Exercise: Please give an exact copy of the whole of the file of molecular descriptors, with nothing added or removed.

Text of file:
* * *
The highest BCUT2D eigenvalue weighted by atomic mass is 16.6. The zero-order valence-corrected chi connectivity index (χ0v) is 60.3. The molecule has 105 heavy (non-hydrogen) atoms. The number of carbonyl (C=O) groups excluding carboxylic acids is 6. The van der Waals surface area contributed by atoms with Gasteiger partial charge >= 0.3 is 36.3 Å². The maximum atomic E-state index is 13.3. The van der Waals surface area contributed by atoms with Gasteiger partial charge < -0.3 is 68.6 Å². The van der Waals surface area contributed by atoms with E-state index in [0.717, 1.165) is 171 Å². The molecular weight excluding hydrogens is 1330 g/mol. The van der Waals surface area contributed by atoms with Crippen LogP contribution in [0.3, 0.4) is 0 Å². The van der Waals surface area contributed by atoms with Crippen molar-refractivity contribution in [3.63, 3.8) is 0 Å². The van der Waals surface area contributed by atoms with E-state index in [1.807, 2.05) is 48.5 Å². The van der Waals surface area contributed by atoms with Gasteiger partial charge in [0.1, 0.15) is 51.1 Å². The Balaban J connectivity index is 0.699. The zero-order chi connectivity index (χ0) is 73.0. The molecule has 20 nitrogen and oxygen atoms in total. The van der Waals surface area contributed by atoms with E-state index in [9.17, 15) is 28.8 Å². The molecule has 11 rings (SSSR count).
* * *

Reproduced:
The highest BCUT2D eigenvalue weighted by atomic mass is 16.6. The zero-order valence-corrected chi connectivity index (χ0v) is 60.3. The molecule has 105 heavy (non-hydrogen) atoms. The number of carbonyl (C=O) groups excluding carboxylic acids is 6. The van der Waals surface area contributed by atoms with Gasteiger partial charge >= 0.3 is 36.3 Å². The maximum atomic E-state index is 13.3. The van der Waals surface area contributed by atoms with Gasteiger partial charge < -0.3 is 68.6 Å². The van der Waals surface area contributed by atoms with E-state index in [0.717, 1.165) is 171 Å². The molecular weight excluding hydrogens is 1330 g/mol. The van der Waals surface area contributed by atoms with Crippen LogP contribution in [0.3, 0.4) is 0 Å². The van der Waals surface area contributed by atoms with Crippen molar-refractivity contribution in [3.63, 3.8) is 0 Å². The van der Waals surface area contributed by atoms with E-state index in [1.807, 2.05) is 48.5 Å². The van der Waals surface area contributed by atoms with Gasteiger partial charge in [0.1, 0.15) is 51.1 Å². The Balaban J connectivity index is 0.699. The zero-order chi connectivity index (χ0) is 73.0. The molecule has 20 nitrogen and oxygen atoms in total. The van der Waals surface area contributed by atoms with E-state index in [9.17, 15) is 28.8 Å². The molecule has 11 rings (SSSR count).